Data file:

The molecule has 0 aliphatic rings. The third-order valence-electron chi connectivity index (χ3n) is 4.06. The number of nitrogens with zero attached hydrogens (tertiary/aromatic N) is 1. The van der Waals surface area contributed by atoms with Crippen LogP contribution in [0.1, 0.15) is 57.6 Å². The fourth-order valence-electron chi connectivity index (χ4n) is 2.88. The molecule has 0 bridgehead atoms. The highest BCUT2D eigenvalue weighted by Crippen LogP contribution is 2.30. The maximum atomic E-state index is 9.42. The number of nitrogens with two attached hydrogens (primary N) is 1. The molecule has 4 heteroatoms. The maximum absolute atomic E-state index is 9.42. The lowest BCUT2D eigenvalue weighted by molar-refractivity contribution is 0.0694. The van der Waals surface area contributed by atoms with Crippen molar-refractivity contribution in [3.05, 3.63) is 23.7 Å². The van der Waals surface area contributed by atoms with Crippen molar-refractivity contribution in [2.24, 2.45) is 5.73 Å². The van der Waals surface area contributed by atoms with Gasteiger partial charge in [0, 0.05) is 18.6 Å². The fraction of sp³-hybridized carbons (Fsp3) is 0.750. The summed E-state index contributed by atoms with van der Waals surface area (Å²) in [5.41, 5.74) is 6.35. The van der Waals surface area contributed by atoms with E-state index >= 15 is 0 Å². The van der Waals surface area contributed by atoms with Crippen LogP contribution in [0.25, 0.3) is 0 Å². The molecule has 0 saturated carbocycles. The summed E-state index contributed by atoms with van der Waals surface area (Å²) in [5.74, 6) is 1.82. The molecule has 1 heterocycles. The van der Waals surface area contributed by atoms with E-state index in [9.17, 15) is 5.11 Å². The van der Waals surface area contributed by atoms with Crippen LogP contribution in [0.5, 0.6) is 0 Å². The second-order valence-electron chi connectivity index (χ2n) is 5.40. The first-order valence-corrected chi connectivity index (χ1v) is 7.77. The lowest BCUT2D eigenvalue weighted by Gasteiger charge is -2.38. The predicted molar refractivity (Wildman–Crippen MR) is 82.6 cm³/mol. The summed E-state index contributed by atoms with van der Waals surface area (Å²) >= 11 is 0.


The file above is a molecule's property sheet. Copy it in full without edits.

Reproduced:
The molecule has 0 aliphatic rings. The third-order valence-electron chi connectivity index (χ3n) is 4.06. The number of nitrogens with zero attached hydrogens (tertiary/aromatic N) is 1. The van der Waals surface area contributed by atoms with Crippen LogP contribution in [0.1, 0.15) is 57.6 Å². The fourth-order valence-electron chi connectivity index (χ4n) is 2.88. The molecule has 0 bridgehead atoms. The highest BCUT2D eigenvalue weighted by Crippen LogP contribution is 2.30. The maximum atomic E-state index is 9.42. The number of nitrogens with two attached hydrogens (primary N) is 1. The molecule has 4 heteroatoms. The maximum absolute atomic E-state index is 9.42. The lowest BCUT2D eigenvalue weighted by molar-refractivity contribution is 0.0694. The van der Waals surface area contributed by atoms with Crippen molar-refractivity contribution in [3.05, 3.63) is 23.7 Å². The van der Waals surface area contributed by atoms with Crippen molar-refractivity contribution in [2.24, 2.45) is 5.73 Å². The van der Waals surface area contributed by atoms with Gasteiger partial charge in [0, 0.05) is 18.6 Å². The fraction of sp³-hybridized carbons (Fsp3) is 0.750. The summed E-state index contributed by atoms with van der Waals surface area (Å²) in [5.41, 5.74) is 6.35. The van der Waals surface area contributed by atoms with E-state index >= 15 is 0 Å². The van der Waals surface area contributed by atoms with Crippen LogP contribution in [0.25, 0.3) is 0 Å². The molecule has 0 saturated carbocycles. The summed E-state index contributed by atoms with van der Waals surface area (Å²) in [5.74, 6) is 1.82. The molecule has 1 heterocycles. The van der Waals surface area contributed by atoms with E-state index in [9.17, 15) is 5.11 Å². The van der Waals surface area contributed by atoms with Crippen LogP contribution in [0.5, 0.6) is 0 Å². The second-order valence-electron chi connectivity index (χ2n) is 5.40. The first-order valence-corrected chi connectivity index (χ1v) is 7.77. The lowest BCUT2D eigenvalue weighted by Gasteiger charge is -2.38. The predicted molar refractivity (Wildman–Crippen MR) is 82.6 cm³/mol. The summed E-state index contributed by atoms with van der Waals surface area (Å²) >= 11 is 0.